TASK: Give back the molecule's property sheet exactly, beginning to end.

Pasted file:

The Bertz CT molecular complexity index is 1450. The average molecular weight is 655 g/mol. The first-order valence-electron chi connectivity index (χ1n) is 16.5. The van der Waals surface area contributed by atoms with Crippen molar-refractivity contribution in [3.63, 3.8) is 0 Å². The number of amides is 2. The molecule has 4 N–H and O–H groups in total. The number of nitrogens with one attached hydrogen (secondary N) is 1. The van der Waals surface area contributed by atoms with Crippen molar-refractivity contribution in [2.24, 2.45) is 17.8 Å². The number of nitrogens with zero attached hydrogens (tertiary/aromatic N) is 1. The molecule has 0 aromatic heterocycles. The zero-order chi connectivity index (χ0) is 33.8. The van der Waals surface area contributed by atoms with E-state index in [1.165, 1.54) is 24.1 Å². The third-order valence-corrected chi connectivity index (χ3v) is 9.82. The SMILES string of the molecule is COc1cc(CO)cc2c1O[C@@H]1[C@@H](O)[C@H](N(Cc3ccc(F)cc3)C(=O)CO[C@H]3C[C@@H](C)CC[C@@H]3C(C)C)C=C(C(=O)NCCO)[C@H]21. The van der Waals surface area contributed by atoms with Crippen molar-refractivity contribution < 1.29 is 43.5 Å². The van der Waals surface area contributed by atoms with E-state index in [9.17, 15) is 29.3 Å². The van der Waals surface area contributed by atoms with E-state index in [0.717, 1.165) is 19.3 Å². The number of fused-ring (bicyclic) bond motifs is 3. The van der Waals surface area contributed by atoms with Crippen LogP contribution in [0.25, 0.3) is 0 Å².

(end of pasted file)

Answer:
The Bertz CT molecular complexity index is 1450. The average molecular weight is 655 g/mol. The first-order valence-electron chi connectivity index (χ1n) is 16.5. The van der Waals surface area contributed by atoms with Crippen molar-refractivity contribution in [3.63, 3.8) is 0 Å². The number of amides is 2. The molecule has 4 N–H and O–H groups in total. The number of nitrogens with one attached hydrogen (secondary N) is 1. The van der Waals surface area contributed by atoms with Crippen molar-refractivity contribution in [2.24, 2.45) is 17.8 Å². The number of nitrogens with zero attached hydrogens (tertiary/aromatic N) is 1. The molecule has 0 aromatic heterocycles. The zero-order chi connectivity index (χ0) is 33.8. The van der Waals surface area contributed by atoms with E-state index in [1.165, 1.54) is 24.1 Å². The third-order valence-corrected chi connectivity index (χ3v) is 9.82. The SMILES string of the molecule is COc1cc(CO)cc2c1O[C@@H]1[C@@H](O)[C@H](N(Cc3ccc(F)cc3)C(=O)CO[C@H]3C[C@@H](C)CC[C@@H]3C(C)C)C=C(C(=O)NCCO)[C@H]21. The van der Waals surface area contributed by atoms with Crippen molar-refractivity contribution < 1.29 is 43.5 Å². The van der Waals surface area contributed by atoms with E-state index in [9.17, 15) is 29.3 Å². The van der Waals surface area contributed by atoms with E-state index in [0.717, 1.165) is 19.3 Å². The number of fused-ring (bicyclic) bond motifs is 3. The van der Waals surface area contributed by atoms with Crippen LogP contribution in [0.25, 0.3) is 0 Å².